The resurrected Lord gives us all great hope in our darkened moments of life.  In the account of the resurrection from the gospel proclamation at Mass yesterday, we see it emphasized twice that the doors of the room in which the fearful disciples huddled were locked.  Despite this, the resurrected Jesus makes his presence clear to them. 

What this must mean for us is that there are no doors that can prevent the Lord from making his presence clear in our lives.  The doors to that lead to our hearts and our minds may be closed and latched because of our incessant waiting for those ‘corners’ to come in our journey in the dark tunnel, but these prove no barrier to the Lord who is closer to us that we are to ourselves. 

The Paschal mystery is something that Jesus went through for our sake and sake of the world.  He did not go around the mystery.  Perhaps this is also the calling for those who suffer with no end in seeming sight.  It is something that we need to go through so that our own resurrections can be real and that we can be a testimony of faith for the world which awaits to see the risen Lord in our own lives. 


  1. Hmmm frLuke, your last paragraph reminds me of the apostle John on the island of patmos. This is one of the scenes in the movie Son of God that touches and sets me reflective. John was all alone on the island, living, surviving, .... that one day he will see our risen Lord. He did. And i continue staying faithful, hopeful ....

    And thank you father, for despite your arduous journey, your faithfulness is our strength, our hope and i pray that our dear Lord will protect His perfect plan for your life and let nothing interfere with it.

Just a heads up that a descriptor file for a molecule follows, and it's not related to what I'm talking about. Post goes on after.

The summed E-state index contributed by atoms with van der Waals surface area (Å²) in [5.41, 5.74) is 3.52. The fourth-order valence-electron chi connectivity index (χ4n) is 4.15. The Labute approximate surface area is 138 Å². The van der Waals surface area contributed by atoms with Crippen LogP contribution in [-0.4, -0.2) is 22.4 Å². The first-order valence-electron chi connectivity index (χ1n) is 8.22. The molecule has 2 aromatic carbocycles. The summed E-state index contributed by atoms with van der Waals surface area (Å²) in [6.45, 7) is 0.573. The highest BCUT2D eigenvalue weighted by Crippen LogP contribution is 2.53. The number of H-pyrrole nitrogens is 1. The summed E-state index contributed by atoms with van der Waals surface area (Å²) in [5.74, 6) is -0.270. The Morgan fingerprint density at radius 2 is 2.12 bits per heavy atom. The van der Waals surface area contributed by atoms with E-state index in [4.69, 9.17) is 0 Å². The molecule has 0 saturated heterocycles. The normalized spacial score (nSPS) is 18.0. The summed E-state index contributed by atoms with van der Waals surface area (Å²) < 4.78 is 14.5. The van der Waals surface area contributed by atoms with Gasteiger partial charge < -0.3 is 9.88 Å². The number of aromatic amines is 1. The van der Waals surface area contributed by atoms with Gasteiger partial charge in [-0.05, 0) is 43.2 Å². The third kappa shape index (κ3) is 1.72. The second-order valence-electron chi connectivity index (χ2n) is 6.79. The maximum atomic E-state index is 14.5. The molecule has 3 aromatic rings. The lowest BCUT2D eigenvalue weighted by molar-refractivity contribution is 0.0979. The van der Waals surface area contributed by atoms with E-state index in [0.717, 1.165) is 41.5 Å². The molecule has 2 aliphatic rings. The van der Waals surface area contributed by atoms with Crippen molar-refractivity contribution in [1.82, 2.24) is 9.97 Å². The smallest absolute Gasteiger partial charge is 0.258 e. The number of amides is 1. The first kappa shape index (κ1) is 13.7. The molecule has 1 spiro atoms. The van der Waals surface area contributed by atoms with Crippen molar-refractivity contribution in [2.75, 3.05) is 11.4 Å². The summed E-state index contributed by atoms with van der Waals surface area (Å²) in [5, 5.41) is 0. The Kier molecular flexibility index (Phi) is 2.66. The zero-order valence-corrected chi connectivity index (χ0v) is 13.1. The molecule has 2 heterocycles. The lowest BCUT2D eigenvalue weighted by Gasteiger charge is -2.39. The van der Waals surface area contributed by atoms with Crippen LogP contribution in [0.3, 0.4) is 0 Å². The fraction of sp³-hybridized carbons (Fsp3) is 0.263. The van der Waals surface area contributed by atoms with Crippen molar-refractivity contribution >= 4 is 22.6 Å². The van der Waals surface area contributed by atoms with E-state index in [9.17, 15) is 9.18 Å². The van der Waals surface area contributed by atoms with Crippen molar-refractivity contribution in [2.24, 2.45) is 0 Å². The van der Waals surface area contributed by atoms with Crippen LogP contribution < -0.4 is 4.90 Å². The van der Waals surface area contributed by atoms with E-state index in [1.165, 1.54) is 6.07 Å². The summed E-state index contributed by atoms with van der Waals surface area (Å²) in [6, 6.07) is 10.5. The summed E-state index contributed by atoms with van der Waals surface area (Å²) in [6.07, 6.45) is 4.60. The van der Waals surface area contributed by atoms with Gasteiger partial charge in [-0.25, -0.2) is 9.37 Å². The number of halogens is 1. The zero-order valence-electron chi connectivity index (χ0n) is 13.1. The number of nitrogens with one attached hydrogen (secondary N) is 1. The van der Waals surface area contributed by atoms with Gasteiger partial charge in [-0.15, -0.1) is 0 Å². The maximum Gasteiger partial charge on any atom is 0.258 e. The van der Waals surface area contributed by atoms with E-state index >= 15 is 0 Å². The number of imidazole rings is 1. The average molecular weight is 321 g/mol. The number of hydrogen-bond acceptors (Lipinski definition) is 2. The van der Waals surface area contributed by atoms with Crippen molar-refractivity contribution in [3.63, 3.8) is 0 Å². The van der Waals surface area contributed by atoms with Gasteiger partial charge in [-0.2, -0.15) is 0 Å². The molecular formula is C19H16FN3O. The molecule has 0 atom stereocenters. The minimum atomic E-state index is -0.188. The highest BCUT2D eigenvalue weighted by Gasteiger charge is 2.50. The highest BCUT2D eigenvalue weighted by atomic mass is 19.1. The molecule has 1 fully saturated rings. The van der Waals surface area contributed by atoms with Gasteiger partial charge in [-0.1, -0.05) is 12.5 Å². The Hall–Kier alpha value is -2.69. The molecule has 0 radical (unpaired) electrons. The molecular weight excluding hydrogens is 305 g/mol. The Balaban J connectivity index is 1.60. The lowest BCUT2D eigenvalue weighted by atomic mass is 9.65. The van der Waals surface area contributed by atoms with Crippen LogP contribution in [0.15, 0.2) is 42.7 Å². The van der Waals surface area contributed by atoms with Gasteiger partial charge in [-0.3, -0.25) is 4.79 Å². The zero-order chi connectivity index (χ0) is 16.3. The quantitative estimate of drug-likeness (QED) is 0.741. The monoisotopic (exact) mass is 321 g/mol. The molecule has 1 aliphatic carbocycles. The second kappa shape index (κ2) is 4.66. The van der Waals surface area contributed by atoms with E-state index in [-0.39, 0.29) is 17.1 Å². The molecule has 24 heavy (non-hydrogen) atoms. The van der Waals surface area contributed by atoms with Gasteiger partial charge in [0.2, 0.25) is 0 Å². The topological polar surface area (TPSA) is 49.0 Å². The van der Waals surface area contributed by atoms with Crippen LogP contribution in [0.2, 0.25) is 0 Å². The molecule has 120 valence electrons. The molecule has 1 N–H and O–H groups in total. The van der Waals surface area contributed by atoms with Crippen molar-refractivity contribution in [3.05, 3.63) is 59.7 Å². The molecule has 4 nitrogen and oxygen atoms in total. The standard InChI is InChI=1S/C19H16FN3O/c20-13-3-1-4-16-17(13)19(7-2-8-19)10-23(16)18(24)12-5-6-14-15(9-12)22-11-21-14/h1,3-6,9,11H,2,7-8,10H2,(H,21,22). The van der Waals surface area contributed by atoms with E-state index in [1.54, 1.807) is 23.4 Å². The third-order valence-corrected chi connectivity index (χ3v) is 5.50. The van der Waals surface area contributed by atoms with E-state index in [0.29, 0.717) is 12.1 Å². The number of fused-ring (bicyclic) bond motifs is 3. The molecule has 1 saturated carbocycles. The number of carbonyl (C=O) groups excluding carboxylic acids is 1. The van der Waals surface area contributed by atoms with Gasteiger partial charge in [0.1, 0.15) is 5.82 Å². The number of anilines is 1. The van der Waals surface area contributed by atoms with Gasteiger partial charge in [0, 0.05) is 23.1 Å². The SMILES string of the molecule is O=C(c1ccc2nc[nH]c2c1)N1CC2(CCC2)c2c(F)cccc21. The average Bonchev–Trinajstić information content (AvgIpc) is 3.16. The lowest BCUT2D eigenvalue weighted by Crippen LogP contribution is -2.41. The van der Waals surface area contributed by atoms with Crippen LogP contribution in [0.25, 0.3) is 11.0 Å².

2. May your faith bring you joy, may God show you His gentle hands, may you find healing, may all of us bear witness to God in you, Luke.

  3. Dear Fr Luke - I do not know the sufferings and pain that you are going through but this I do know, in your bodily weakness your mentality has strenghten and this is shown in this, your blog within your writings.

    May you find comfort in God's healing presence as you move through each and every day of your life, slowly but surely. ..


  4. With the dawn of Easter, the memories of Passiontide and Holy Week have become pale.
    However, your phrase "turning a corner" somehow recalled afresh Jesus' triumphant entry into Jerusalem on Palm Sunday,........leading just as swiftly to the radical turn of events of Good Friday. In the eyes of the secular world, it would seem to be a turn for the ignominious ending in death for a "king-to-be". Yet for all of us, believers, we know that this was a "necessary evil"..............for it would culminate or climax in our salvation, and the salvation of the world.

    Similarly, though " extended"(as you said) - it may be that this new development is actually the "turning a corner" of one's spiritual growth or maturity. However difficult it may be,it is the time to 'stay with The Lord' - just as the lone disciple did at the foot of the cross.

    God bless you, Fr.


  5. Good morning Father. Praying for you. -meg c